One practical issue which arises if bonuses are underpaid is that it can affect employee retention. It should come as no surprise that one of the key driving factors behind employee satisfaction is pay. Bonuses incentivise employees in a number of ways. One of these is by motivating them to stay at the company because this is usually a condition for actually receiving a bonus for the previous financial year. If bonuses are suddenly reduced then it can and does lead to much higher attrition rates as there is less reason for staff to stay with the company. 

What actually happens when an employee brings a claim for the fact that they have not been paid their bonus?

Keeping with this practical thinking, Rose, can you tell us what actually happens when an employee brings a claim for the fact that they have not paid their bonus? Yes, well, the usual of course when enforcing a bonus is to do so via a breach of contract claim in the County Court or the High Court. And this is because damages for breach of contract in the employment tribunal are limited to £25,000 and often when a dispute arises, it’s over far greater figure than that. Now, in the County Court it could be as much as £100,000 and in the High Court the compensation is actually limitless so this makes it a much more appealing place to bring the claim.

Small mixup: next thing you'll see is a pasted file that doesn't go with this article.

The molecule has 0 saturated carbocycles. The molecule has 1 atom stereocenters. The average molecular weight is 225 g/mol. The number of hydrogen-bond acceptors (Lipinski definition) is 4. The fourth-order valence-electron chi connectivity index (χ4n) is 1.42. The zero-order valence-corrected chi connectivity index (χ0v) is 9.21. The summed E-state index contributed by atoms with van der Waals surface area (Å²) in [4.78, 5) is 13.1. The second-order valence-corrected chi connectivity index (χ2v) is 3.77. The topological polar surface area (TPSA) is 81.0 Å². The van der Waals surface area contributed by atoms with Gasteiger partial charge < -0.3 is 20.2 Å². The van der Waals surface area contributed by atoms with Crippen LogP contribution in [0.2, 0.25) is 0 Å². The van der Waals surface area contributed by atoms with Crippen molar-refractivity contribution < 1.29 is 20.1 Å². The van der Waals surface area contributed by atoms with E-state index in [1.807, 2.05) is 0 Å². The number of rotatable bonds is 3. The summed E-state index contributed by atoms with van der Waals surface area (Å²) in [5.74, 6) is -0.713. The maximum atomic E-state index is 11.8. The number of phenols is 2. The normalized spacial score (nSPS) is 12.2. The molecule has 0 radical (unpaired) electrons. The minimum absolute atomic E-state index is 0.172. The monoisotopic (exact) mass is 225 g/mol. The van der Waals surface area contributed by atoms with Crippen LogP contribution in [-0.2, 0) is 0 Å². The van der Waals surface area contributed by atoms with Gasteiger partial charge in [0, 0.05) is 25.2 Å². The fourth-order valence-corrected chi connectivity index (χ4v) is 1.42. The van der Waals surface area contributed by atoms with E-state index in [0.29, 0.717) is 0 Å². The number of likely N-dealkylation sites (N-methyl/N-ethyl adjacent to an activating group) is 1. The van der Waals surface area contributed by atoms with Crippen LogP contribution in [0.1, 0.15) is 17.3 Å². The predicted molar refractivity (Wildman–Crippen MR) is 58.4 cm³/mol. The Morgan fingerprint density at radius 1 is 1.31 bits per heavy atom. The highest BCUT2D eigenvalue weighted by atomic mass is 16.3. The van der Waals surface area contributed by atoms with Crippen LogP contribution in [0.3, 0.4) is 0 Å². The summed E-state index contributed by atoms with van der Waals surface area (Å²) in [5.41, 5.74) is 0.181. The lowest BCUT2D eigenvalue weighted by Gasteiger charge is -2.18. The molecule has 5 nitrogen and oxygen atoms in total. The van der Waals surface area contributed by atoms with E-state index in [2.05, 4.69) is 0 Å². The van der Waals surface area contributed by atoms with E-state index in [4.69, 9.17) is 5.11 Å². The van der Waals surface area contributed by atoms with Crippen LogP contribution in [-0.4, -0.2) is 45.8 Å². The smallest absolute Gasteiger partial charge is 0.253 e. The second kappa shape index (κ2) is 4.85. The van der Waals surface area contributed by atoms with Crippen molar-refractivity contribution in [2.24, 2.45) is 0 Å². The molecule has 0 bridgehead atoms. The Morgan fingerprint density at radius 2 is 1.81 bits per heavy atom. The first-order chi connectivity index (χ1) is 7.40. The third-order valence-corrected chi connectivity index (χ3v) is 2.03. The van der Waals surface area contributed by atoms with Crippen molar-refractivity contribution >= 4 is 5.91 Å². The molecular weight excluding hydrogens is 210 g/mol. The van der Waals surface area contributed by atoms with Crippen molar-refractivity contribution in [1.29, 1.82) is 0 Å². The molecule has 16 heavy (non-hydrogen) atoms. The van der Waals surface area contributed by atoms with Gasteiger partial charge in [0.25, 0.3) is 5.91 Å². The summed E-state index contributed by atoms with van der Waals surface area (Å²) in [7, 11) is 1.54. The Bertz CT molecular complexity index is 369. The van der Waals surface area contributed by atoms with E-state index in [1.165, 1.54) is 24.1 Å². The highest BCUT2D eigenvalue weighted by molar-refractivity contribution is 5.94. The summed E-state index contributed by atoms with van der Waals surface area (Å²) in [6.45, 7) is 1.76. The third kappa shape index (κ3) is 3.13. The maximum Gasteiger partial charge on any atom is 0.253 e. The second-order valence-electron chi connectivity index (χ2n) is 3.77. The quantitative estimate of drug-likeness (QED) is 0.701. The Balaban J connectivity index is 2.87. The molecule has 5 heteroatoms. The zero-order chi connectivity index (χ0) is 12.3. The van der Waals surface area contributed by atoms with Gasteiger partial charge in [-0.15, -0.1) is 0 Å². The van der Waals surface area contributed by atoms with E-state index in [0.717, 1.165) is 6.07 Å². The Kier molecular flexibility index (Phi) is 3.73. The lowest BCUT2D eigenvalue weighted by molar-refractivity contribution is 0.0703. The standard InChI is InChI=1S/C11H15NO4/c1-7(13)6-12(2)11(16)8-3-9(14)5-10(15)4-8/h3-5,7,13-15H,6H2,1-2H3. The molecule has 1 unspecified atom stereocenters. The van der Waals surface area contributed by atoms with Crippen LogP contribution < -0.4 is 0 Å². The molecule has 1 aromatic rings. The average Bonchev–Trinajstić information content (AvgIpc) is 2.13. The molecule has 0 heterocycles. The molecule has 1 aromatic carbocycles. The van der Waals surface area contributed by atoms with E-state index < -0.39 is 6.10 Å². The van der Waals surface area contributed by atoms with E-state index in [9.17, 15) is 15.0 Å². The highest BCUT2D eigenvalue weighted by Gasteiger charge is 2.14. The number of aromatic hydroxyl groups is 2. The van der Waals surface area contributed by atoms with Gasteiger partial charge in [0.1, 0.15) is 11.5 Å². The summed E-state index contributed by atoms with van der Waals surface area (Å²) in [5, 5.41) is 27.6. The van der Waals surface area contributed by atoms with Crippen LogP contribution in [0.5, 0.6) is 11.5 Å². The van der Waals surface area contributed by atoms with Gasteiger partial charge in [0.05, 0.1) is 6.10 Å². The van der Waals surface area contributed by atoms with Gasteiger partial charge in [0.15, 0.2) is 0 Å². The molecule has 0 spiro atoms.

A key consideration when bringing or defending a claim for loss of bonus or breach of contract in the County or High Court is that the successful party can recover their legal fees from the losing party. Now, this is quite different to the employment tribunal where the usual position is that each party bears its own costs. As an employer, consideration needs to be given to whether the sum claimed by the employee is sufficient to warrant defending it and risking having to pay the employee’s costs if they are successful, particularly if they're an ongoing employee who you see any value in keeping in the business and keeping happy. So I think if you're an employer and you receive pre-action correspondence which threatens a claim in the County or High Court, then serious consideration needs to be given to the ramifications of this in respect of costs and more generally, particularly since if proceedings are issued, the employee's cost can be recovered from that point until the matter is resolved. So careful consideration needs to be given to the legal merits of the claim, which will include an assessment as to whether the bonus payment is contractual or discretionary before devising any response and a wider strategy around how to deal with the issue. 

That’s all we've got time for in session. Thanks very much for joining us. Thanks, James. If you need help with a bonus dispute, contact Rose or James who will be able to help you.

You may be interested in our other podcast Bonuses: Discretionary vs Contractual

Rose Smith

Rose is an employment and education lawyer. She has a track record in providing measured employment law advice, and is also part of Doyle Clayton’s renowned Education Team, providing advice to teachers, professors and schools.